def put_session(botname, botalias, user, region): print(region,botname, botalias) client = primaryRegion_client if region == secondaryRegion: client = secondaryRegion_client try: response = client.put_session(botName=botname, botAlias=botalias, userId=user) if (response['ResponseMetadata'] and response['ResponseMetadata']['HTTPStatusCode'] and response['ResponseMetadata']['HTTPStatusCode'] != 200) or (not response['sessionId']): return 501 else: if getCurrentPrimaryRegion != region: updateTable(region) return 200 except: print('ERROR: {}',sys.exc_info()[0]) return 501 def send_message(botname, botalias, user, region): print(region,botname, botalias) client = primaryRegion_client if region == secondaryRegion: client = secondaryRegion_client try: message = os.environ['SAMPLE_UTTERANCE'] expectedOutput = os.environ['EXPECTED_RESPONSE'] response = client.post_text(botName=botname, botAlias=botalias, userId=user, inputText=message) if response['message']!=expectedOutput: print('ERROR: Expected_Response=Success, Response_Received='+response['message']) return 500 else: if getCurrentPrimaryRegion != region: updateTable(region) return 200 except: print('ERROR: {}',sys.exc_info()[0]) return 501 def lambda_handler(event, context): print(event) botName = os.environ['BOTNAME'] botAlias = os.environ['BOT_ALIAS'] testUser = os.environ['TEST_USER'] testMethod = os.environ['TEST_METHOD'] if testMethod == 'send_message': primaryRegion_response = send_message(botName, botAlias, testUser, primaryRegion) else: primaryRegion_response = put_session(botName, botAlias, testUser, primaryRegion) if primaryRegion_response != 501: primaryRegion_client.delete_session(botName=botName, botAlias=botAlias, userId=testUser) if primaryRegion_response != 200: if testMethod == 'send_message': secondaryRegion_response = send_message(botName, botAlias, testUser, secondaryRegion) else: secondaryRegion_response = put_session(botName, botAlias, testUser, secondaryRegion) if secondaryRegion_response != 501: secondaryRegion_client.delete_session(botName=botName, botAlias=botAlias, userId=testUser) if secondaryRegion_response != 200: updateTable('err') #deleteSessions(botName, botAlias, testUser) return {'statusCode': 200,'body': 'Success'}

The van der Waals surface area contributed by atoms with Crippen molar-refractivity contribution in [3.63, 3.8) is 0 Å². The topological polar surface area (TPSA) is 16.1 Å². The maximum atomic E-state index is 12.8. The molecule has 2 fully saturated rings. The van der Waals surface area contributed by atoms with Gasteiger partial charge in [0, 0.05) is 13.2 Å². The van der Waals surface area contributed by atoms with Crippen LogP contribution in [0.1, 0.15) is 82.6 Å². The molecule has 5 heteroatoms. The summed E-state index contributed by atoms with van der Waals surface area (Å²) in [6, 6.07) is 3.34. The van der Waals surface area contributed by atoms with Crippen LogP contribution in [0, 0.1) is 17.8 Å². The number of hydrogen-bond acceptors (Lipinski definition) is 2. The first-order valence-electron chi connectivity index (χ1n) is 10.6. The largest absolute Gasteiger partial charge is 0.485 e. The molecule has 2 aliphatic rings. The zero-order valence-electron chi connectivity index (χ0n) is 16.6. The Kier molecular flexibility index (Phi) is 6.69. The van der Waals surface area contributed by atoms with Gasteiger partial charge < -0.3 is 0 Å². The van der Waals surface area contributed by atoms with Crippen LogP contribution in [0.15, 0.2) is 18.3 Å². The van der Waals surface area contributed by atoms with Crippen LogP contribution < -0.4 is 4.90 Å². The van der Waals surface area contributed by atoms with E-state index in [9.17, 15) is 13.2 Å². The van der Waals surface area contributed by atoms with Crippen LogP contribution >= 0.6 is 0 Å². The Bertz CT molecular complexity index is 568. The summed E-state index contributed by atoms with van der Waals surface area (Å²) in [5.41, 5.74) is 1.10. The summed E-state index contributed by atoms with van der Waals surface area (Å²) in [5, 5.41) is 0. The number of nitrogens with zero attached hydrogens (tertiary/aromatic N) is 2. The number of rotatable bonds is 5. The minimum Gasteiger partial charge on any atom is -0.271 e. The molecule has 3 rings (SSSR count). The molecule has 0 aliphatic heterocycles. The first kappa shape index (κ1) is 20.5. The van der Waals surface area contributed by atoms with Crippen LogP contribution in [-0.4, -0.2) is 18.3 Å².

8. In the Environment variables section, choose Edit, and add the following environment variables:
    • BOTNAMEOrderFlowers
    • BOT_ALIASver_one
    • SAMPLE_UTTERANCEI would like to order some flowers.
      (The example utterance you want to use to send a message to the bot.)
    • EXPECTED_RESPONSE What type of flowers would you like to order?
      (The expected response from the bot when it receives the above sample utterance.)
    • PRIMARY_REGIONus-east-1
    • SECONDARY_REGIONus-west-2
    • TABLE_NAMElexDR
    • TEST_METHODput_session or send_message
      • send_message : This method calls the Lex Runtime function postText function which takes an utterance and maps it to one of the trained intents. postText will test the Natural Language Understanding capability of Lex. You will also iincur a small charge of $0.00075 per request)
      • put_session: This method calls the Lex Runtime function put_session function which creates a new session for the user. put_session will NOT test the Natual Language Understanding capability of Lex.)
    • TEST_USERtest
  9. Click Save to save the environment variable.
  10. In the Basic Settings section, update the Timeout value to 15 seconds.
  11. Click Save to save the Lambda function.

Environment Variables section in Lambda Console

Creating an Amazon CloudWatch rule

To trigger the health check function to run every 5 minutes, you create an Amazon CloudWatch rule.

  1. On the CloudWatch console, under Events, choose Rules.
  2. Choose Create rule.
  3. Under Event Source, change the option to Schedule.
  4. Set the Fixed rate of to 5 minutes
  5. Under Targets, choose Add target.
  6. Choose Lambda function as the target.
  7. For Function, choose lexDRTest.
  8. Under Configure input, choose Constant(JSON text), and enter {}
  9. Choose Configure details.
  10. Under Rule definition, for Name, enter lexHealthCheckRule.
  11. Choose Create rule.

You should now have a lexHealthCheckRule CloudWatch rule scheduled to invoke your lexDRTest function every 5 minutes. This checks if your primary bot is healthy and updates the DynamoDB table accordingly.

Creating your Amazon Connect instance

You now create an Amazon Connect instance to test the multi-region pattern for the bots in the same Region where you created the lexDRTest function.

  1. Create an Amazon Connect instance if you don’t already have one.
  2. On the Amazon Connect console, choose the instance alias where you want the Amazon Connect flow to be.
  3. Choose Contact flows.
  4. Under Amazon Lex, select OrderFlowers bot from us-east-1 and click Add Lex Bot
  5. Select OrderFlowers bot from us-west-2 and click Add Lex Bot
    Adding Lex Bots in Connect Contact Flows
  6. Under AWS Lambda, select lexDRGetRegion and click Add Lambda Function.
  7. Log in to your Amazon Connect instance by clicking Overview in the left panel and clicking the login link.
  8. Click Routing in the left panel, and then click Contact Flows in the drop down menu.
  9. Click the Create Contact Flow button.